5 Shrubs That Add Color To Winter Landscapes

When designing your yard, remember to keep all the seasons in mind.

December 9, 2015

It’s no surprise that your yard looks dull and colorless in the winter—but it doesn’t have to. There are easy-to-grow shrubs for all climates that show off their best features in winter. It’s worth keeping the winter months in mind when shopping for plants.

Related: Organic Christmas Tree Farmers Reveal Their Growing Tips

Advertisement
Advertisement

Elegantissima Redtwig Dogwood

redtwig dogwood
PHOTOGRAPH BY P BONDUEL/GETTY

Cornus alba Elegantissima
Providing brilliant color in the autumn and winter months, the bright red twigs of this plant really shine—even on dull days. For the rest of the year, the dark green leaves are edged in white. And this sturdy dogwood can handle our coldest winters, too. Best in sun. Cut back hard in spring.
Grows 4 feet tall by 3 feet wide, and is hardy to USDA Plant Hardiness Zone 8.

 
 

Mediterranean Crown Vetch

crown vetch
PHOTOGRAPH BY JUDY WHITE/GARDENPHOTOS.COM

Coronilla valentina subspecies glauca
This little gem can be in flower at almost any time of year in mild climates, but it’s in late winter and spring that its neat clusters of yellow, peach-scented, pealike flowers are at their most prolific against prettily lobed, slightly bluish leaves. Ideal in the southwest in sun and well-drained soil.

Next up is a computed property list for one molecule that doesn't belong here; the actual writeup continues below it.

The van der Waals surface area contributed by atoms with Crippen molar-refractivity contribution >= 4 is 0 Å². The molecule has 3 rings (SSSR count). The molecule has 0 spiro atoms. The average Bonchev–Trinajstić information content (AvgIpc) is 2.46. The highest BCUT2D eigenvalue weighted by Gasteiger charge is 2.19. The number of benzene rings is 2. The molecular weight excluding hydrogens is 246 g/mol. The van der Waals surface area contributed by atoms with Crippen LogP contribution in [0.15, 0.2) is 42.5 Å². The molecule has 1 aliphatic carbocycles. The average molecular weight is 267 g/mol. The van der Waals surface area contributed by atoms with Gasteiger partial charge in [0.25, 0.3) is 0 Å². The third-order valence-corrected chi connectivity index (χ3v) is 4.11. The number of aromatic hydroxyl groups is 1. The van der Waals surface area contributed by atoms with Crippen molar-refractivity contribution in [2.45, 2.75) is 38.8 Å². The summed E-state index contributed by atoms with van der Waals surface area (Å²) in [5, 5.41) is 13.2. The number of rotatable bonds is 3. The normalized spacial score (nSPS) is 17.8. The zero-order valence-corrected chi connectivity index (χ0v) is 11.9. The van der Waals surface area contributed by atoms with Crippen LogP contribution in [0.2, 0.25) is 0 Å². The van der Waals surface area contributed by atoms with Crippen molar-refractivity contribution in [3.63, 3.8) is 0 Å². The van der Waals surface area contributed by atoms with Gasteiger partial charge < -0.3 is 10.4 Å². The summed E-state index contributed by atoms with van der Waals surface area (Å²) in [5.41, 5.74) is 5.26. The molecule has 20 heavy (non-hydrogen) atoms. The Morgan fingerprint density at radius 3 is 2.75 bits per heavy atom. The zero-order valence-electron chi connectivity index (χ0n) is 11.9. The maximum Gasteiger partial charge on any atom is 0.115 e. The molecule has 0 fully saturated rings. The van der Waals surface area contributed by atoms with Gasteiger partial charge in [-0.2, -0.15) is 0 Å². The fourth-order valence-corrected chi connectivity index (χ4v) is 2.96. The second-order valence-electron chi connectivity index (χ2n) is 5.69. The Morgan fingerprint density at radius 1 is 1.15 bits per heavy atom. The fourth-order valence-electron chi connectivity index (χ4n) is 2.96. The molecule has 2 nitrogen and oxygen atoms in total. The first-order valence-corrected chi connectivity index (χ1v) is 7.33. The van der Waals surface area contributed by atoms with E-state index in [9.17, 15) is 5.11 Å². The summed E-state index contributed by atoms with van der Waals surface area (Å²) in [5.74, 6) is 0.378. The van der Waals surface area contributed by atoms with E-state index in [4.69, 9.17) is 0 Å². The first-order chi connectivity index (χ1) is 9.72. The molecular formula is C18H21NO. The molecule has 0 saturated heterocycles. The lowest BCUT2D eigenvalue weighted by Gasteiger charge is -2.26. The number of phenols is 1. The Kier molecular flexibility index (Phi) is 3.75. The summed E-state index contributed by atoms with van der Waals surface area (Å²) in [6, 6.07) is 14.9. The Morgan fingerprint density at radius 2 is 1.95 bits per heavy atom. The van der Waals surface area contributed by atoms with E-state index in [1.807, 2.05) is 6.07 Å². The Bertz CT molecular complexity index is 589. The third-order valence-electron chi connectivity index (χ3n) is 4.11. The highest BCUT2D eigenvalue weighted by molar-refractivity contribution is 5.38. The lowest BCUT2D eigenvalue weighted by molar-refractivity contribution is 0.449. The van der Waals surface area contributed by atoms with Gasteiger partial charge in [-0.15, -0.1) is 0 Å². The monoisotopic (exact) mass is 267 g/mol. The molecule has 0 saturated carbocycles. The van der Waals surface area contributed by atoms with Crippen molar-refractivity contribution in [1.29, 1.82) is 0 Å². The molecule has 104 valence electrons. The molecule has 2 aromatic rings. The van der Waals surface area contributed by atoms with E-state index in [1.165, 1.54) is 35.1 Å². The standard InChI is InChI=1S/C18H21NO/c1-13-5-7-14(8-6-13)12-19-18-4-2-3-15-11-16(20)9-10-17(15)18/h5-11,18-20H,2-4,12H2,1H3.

Grows 3 feet by 3 feet and is hardy to zone 8.

Jacqueline Postill Nepalese Daphne

Daphne
PHOTOGRAPH BY GRAHAM RICE/GARDENPHOTOS.COM

Daphne bholua Jacqueline Postill
Primarily a West Coast plant, though worth trying in the southeast, this is the hardiest variety of an intoxicatingly fragrant evergreen. Each flower has purplish red buds that open to white flowers yet retain the dark coloring on the backs. Upright in growth. Often regrows well if cut back by frost.
Grows 8 feet by 3 feet and is hardy to zone 7.

 
 

James Roof Wayleaf Silktassel

James roof
PHOTOGRAPH BY GRAHAM RICE/GARDENPHOTOS.COM

Garrya elliptica
A choice, vigorous form of this West Coast native with 8-inch, slightly red-tinted, grayish green winter catkins covering the plant and handsomely set against leathery, evergreen foliage. It happily tolerates a few branches being cut for the house, where it lasts well. Good on a wall or fence.
Grows 10 feet by 8 feet and is hard to zone 8.

Arnold Promise Asian Witch Hazel

witch hazel
PHOTOGRAPH BY JUDY WHITE/GARDENPHOTOS.COM

Hamamelis x intermedia Arnold Promise
Unlike many Asian witch hazels, Arnold Promise features the valuable combination of bright, spidery winter and spring flowers, a strong fragrance, and fiery fall color. Developed at Harvard University’s Arnold Arboretum, Arnold Promise matures into an attractive vase-like shape. Best in humus-rich soil in sun or partial shade; dislikes alkaline soils.
grows 10 feet by 8 feet and is hardy to zone 5.

 
Comments